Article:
Mel Gibson doesn't have to pay Oksana Grigorieva $500,000 because she 'clearly implied' alleged abuse

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Mel Gibson will not have to pay his ex-wife Oksana Grigorieva $500,000 because someone else around her alluded to the alleged abuse she suffered during their marriage and she didn't deny it.


The California Court of Appeals ruled that Grigorieva forfeited her right to the money Gibson owed her after Howard Stern indirectly brought up the abuse allegations while she was a guest on his show in 2013.

Although the court agreed that Grigorieva “did not make the explicit statement” that Gibson abused her, her comments indicated “clearly implied” she had suffered domestic abuse. The court also rejected her claim that she was not responsible for what Stern said on the show.


According to the court documents obtained by People magazine, Stern brought up the allegations when she was a guest on The Howard Stern Show in 2013. “Anyone who's been through what you've been through with [Gibson], you got to be full of hope, because it's the only way to be. You got to look ahead," Stern reportedly said. Grigorieva then answered "You know what? [Y]ou have to embrace your experience and even – it doesn't matter how painful it might be at the time, and that darker experience, learn from it, hopefully.”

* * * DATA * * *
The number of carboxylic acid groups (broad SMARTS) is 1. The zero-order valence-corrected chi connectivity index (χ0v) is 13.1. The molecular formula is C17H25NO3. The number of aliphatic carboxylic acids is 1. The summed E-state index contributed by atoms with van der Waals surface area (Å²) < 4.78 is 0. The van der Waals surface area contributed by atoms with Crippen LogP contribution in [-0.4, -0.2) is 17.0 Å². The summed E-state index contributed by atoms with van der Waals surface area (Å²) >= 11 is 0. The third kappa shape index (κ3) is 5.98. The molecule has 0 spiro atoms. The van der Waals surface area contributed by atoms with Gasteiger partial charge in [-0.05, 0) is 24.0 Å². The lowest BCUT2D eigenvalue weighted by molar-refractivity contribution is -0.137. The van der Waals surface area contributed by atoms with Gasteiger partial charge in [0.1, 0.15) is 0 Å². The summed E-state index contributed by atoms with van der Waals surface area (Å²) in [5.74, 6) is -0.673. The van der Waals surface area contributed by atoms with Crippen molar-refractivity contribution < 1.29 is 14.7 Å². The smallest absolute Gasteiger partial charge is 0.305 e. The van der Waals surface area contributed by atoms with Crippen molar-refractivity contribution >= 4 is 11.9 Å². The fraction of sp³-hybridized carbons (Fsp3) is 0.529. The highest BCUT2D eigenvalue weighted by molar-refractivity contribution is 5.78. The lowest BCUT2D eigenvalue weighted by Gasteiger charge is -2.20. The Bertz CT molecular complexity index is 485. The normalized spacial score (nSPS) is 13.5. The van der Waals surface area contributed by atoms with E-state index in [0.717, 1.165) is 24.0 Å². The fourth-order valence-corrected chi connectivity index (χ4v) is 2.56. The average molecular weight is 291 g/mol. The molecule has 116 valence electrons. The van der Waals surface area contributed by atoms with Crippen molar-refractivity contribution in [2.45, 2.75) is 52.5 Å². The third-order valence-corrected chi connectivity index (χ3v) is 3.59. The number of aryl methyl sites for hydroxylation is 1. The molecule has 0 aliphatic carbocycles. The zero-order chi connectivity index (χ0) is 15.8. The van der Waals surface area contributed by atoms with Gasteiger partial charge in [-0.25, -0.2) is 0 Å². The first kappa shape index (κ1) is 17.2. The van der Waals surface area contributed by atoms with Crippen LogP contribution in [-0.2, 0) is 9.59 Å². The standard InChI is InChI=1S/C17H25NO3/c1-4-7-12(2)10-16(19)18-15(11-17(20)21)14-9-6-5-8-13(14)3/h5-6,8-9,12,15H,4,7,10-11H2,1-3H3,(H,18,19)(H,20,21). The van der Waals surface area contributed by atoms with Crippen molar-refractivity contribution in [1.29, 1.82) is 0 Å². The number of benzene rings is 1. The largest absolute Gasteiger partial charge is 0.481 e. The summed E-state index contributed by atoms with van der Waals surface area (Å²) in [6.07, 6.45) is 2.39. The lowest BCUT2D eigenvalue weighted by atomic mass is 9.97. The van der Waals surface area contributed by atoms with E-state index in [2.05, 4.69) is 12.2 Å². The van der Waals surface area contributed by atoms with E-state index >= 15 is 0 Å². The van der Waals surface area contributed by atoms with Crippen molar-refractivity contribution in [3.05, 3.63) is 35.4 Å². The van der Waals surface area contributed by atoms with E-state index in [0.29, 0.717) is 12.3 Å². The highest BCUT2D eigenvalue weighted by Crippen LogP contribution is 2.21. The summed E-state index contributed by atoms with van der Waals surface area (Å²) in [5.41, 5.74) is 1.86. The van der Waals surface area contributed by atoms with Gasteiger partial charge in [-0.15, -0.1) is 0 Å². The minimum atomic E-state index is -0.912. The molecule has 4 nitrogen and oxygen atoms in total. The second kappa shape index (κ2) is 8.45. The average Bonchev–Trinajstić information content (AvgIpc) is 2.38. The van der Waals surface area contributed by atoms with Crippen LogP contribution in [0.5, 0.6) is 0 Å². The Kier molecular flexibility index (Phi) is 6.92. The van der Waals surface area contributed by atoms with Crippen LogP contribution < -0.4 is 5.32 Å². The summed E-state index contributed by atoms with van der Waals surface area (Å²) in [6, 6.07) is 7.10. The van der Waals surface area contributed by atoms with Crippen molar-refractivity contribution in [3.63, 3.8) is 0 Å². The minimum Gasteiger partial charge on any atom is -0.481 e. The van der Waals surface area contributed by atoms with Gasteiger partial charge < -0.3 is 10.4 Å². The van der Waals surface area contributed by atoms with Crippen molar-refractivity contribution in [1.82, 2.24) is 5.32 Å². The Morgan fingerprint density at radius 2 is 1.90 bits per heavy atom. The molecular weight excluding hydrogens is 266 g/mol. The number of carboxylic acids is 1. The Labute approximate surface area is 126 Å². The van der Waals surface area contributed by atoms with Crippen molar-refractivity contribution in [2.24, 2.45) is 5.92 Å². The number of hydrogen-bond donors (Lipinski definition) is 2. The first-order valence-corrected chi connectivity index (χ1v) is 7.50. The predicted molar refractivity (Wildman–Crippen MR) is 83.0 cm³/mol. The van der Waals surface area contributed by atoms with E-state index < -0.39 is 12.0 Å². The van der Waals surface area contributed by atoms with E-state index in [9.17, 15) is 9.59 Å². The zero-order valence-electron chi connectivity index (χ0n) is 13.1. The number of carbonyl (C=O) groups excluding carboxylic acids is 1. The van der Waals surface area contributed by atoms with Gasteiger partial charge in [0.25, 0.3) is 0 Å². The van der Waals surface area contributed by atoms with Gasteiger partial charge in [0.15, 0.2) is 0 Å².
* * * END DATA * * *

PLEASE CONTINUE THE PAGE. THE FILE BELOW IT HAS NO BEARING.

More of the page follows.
That was apparently violating an agreement that she not even discuss being abused and threatened by Gibson.

Grigorieva went to police in July 2010, saying Gibson attacked her with a gun, although he had reportedly offered her $15 million to stay quiet about the abuse. In March 2011, he pleaded no contest to the domestic violence charges.

But audiotapes were posted on Radar Online in 2010 of Gibson telling her she “deserved” the abuse and he’d “bury” her if they went public. Gibson alleged Grigorieva was trying to extort him for the $15 million, which Grigorieva denied. She said she recorded those conversations because she was afraid for her life, but Gibson insisted she had edited them.


She told Radar Online in 2010 that Gibson is “trivializing” domestic violence and it is “unfair that by standing up to somebody — and speaking out — I am being victimized all over again.”

After a year of arguing, they struck a deal that Gibson would pay $750,000 in three installments, under the condition that Grigorieva would speak publicly about his behavior. He had made one $250,000 payment at the time of the judgment, and a judge warned Grigorieva not to discuss the allegations or else the settlement would be void.

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